In this remarkable book, George Dawson, a year-old man who learned to read when he was 98, reflects on the philosophy he learned from his father-a belief that "life is so good"-as he offers valuable lessons in living and a fresh, firsthand view of America during the twentieth century. Born in in Marshall, Texas, the grandson of slaves, George Dawson tells how his father, despite hardships, always believed in seeing the richness in life and trained his children to do the same. As a boy, George had to go to work to help support the family, and so he did not attend school or learn to read; yet he describes how he learned to read the world and survive in it.
I am grateful for the chance to tell you about Mr. It moves me that George Dawson came to know of Aesthetic Realism before he passed away in at the age of I had sent him the article I wrote about his book, and a few weeks later, in a telephone conversation, he told me that he was grateful to Mr.
Siegel for what he explained. For instance, he wrote in his memoir: Books was something missing from my life for so long Now I am a man that can read. Through him we can see America in a new way. His grandparents endured the brutal injustice of slavery in the South.
Later, as freed slaves, they worked their way to Texas, where they received forty acres and a mule. And we are also there as he tells of a hair-raising game played against a white team which regarded all pitches to black players as strikes. Contempt, Feelings, Racism The existence of books, I learned from Aesthetic Realism, comes from the deepest desire of every person: But there is another desire which causes every injustice, contempt: This murder like thousands of others went unreported and unpunished, even when the child born to the woman was white.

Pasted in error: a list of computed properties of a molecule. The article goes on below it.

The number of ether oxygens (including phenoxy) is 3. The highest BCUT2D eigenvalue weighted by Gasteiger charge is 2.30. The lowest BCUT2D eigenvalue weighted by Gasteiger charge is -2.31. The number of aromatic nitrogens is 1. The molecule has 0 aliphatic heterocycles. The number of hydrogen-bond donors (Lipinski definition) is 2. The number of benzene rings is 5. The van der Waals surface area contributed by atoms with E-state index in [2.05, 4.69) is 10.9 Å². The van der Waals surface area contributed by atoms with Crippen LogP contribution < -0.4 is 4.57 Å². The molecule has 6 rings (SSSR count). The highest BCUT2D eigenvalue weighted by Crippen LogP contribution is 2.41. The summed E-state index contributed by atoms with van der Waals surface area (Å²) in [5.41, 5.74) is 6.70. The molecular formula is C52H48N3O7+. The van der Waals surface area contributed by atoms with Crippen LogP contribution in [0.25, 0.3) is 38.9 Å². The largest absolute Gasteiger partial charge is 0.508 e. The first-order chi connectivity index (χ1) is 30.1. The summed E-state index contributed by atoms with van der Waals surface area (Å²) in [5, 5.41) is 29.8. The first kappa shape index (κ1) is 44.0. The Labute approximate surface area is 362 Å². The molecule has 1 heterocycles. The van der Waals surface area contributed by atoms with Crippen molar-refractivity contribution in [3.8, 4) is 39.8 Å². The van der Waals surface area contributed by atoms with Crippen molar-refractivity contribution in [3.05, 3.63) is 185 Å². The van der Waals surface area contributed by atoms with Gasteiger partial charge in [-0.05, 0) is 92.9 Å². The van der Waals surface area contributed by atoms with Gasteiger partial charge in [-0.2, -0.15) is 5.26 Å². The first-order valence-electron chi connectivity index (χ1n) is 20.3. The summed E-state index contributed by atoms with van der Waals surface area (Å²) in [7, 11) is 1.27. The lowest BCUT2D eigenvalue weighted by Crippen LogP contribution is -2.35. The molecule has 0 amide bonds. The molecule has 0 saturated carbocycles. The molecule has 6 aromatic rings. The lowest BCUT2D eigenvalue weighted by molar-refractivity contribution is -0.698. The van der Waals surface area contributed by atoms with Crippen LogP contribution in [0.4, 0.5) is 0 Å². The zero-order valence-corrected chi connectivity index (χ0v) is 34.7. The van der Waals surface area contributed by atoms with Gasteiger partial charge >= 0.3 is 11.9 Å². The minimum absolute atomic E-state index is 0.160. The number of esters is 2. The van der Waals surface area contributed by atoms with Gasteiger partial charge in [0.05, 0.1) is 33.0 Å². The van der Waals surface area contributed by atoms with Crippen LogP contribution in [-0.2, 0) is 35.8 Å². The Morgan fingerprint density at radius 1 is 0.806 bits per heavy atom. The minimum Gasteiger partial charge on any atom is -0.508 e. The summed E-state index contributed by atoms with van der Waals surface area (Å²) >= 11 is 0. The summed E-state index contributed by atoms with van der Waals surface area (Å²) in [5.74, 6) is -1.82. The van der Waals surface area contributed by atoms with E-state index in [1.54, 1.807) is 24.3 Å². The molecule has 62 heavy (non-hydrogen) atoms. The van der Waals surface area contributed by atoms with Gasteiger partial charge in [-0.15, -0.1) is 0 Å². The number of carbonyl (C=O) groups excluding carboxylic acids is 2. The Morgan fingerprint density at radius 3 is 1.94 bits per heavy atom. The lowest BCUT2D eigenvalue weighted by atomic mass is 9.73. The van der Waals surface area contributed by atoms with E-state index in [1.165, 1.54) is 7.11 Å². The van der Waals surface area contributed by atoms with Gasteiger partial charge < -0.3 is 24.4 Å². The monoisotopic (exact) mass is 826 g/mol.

Almost a century later, as Mr. I say here simply and with deep gratitude that Aesthetic Realism is the body of knowledge that explains the cause and answer to these horrors.
What she explains is definitive and should be known by everyone, and certainly by every reader of Life Is So Good.
It is horrible and completely unforgivable. Yet the elements I have described have been welcomed by everyone in some fashion. I am everlastingly grateful that my contempt was criticized in Aesthetic Realism lessons taught by Eli Siegel.
I learned, for instance, that my hope to feel superior made me prejudiced against my own sister. I unfairly saw her as against me and was mean to her.
In a lesson Mr. Siegel explained the cause of my pain and what could change it. She is different from you. Lots of people are. Now what are you going to do with people who are different?
You can enjoy using other people to see yourself better, particularly those people who are very different from you.
I began to see our differences, and also the differences of others, as interesting, friendly, and adding to me. The understanding of the fight in everyone between respect and contempt is urgently needed by people of every religion, nationality, and skin color.
George Dawson suffered greatly from racism.Aug 27, · Best Answer: Google> click on More from the drop down menu> Books> enter the name and author> click on preview and you can read passages from the book.
Or you can just do the same thing on vetconnexx.com - they let you search through books. Or you could just get the book from the vetconnexx.com: Resolved. Life is So Good by George Dawson and Richard Glaubman Difficulty Level: This book is about George Dawson who works in different places around the USA and Mexico.
After reading an article about George Dawson, a year-old man just learning to read and write, Glaubman began making regular visits to Mr. Dawson. The resulting collaboration led to the book, Life Is So Good, published by Random House.
A year-old retired laborer who enrolled in a literacy class near his Dallas, Tex., home at the age of 98, George Dawson now reads and writes on a third-grade level. george dawson life is so good richard glaubman learning to read read this book every day learned to read white man able to read teacher from washington left home later i still elementary school school teacher glaubman is an elementary ever read years old reading this book early years young and vetconnexx.coms: From the Dust Jacket: "George Dawson, a year-old man who learned to read when he was 98, reflects on the philosophy he learned from his father - a belief that 'life is so good' - as he offers valuable lessons in living and a fresh, firsthand view of America during the twentieth century.